Top 20: Ann Arbor taxpayers in 2011
The start of the year is tax season in the Ann Arbor assessor's office, where David Petrak and his staff are working on the 2012 assessments for property in the city limits.
By early March, property owners in Ann Arbor will receive any changes to their taxable values, which in turn will affect the amount they'll be taxed.
Those notices should go out during the first week of March, Petrak said.
I've wondered recently how the city's tax base will fare this year, after two recent stories: the top-of-market apartment sales for two of the top 20 taxpayers in the city and the weekend's coverage of the 5-year anniversary of Pfizer announcing it would close its Ann Arbor campus.
It can take a while for taxable values to catch up with market values, but by 2011 the city was in the midst of a revenue post-recession value drop: Total property tax revenues in 2011 came in at $78.6 million, which was down $3.4 million — or 4.2 percent — from $82.1 million the year before.
How this year looks should help the city define its recovery. AnnArbor.com will have more coverage of this during the spring and beyond.
In the meantime, I thought I'd share list of the top 20 taxpayers in the city - and the link to the top 20 taxpayers going back to 2001.
In 2011, the top 20 taxpayers accounted for 7.88 percent of the city's taxable value - or $365,457,198 of the city's overall $4.6 billion in taxable value.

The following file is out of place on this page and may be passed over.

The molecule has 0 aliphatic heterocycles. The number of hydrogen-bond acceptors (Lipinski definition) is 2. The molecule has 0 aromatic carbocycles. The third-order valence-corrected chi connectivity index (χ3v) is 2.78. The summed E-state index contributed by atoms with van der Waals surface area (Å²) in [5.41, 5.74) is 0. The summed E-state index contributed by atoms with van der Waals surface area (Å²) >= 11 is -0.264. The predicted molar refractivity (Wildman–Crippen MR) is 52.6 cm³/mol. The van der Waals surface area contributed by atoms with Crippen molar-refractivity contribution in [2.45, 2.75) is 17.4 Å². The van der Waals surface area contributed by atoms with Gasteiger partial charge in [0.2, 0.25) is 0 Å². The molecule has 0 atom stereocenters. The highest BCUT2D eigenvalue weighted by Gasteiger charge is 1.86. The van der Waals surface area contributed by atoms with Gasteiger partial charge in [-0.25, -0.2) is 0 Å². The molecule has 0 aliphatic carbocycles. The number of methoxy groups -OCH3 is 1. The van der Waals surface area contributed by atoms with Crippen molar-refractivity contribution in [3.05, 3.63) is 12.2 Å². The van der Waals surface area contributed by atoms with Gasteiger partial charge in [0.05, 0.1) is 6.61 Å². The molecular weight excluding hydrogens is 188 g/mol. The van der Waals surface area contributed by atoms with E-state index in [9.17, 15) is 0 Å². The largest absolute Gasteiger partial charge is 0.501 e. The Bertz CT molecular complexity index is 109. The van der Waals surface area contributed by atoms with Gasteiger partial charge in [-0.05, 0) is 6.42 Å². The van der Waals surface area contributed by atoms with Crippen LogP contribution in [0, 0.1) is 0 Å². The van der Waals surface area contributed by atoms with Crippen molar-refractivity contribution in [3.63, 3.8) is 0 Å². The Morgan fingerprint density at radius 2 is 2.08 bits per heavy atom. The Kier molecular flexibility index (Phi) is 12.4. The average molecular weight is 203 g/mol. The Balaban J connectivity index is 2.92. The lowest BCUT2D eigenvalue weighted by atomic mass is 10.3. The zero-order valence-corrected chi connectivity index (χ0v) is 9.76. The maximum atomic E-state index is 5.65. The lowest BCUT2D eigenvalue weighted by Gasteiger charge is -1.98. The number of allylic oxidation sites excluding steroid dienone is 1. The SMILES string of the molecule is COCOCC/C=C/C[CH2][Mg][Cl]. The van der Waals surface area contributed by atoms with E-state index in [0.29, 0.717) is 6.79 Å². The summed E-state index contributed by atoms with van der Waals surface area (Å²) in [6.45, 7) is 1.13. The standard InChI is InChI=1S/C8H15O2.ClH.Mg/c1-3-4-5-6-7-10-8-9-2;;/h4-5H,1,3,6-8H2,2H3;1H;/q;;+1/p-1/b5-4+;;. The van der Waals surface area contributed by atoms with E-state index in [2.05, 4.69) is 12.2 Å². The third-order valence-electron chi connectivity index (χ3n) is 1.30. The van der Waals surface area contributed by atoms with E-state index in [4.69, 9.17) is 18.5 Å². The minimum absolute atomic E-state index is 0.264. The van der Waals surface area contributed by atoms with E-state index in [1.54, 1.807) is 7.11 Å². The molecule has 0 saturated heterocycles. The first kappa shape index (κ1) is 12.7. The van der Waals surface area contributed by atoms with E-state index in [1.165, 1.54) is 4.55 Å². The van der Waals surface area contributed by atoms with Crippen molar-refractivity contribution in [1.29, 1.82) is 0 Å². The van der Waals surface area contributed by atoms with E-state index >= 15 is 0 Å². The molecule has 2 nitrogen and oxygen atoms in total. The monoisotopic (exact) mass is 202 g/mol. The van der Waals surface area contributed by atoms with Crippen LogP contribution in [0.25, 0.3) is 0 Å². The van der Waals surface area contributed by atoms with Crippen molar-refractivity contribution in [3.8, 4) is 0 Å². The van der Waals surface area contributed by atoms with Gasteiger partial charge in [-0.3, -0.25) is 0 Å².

That compares with 2010, when the top 20 represented 8.17 percent of the city's tax base - or $383,476,379.
What's changed? Retail values, for one, due presumably to lower sales and higher vacancies. Two of the top three had value drops: Briarwood lost almost $3 million in taxable value, while Arborland lost about $4.5 million. Another retail center - Maple Village - lost $2.8 million in taxable value. And Ann Arbor Buick Service - known more commonly as Huron Village - lost about $400,000 in taxable value.
A full half of the list represents housing, and many stayed about the same. Drops were reported for Windemere and Lake Village, the two that just sold (and likely will see a higher assessment based on that). Small jumps were seen at Ann Arbor Campus Housing, McKinley, Greenbriar. Small drops include Glacier Hills.
Office buildings fared well: the former 777 Building on Eisenhower was the top of that sector on the list at $27,631,600, showing a value jump from its sale out of the Transwestern portfolio. The McMullen portfolio also shows a $130,000 value jump.
The biggest office drop is also predictable: Phoenix Drive LLC went from $14,064,609 in taxable value to $10,930,823. The former Borders headquarters had been devalued by vacancy before the company complete abandoned the building as part of its bankruptcy in 2011.
Here's the list of the largest taxpayers in 2011. For comparison, here's the historical list going back to 2001.
Source: City of Ann Arbor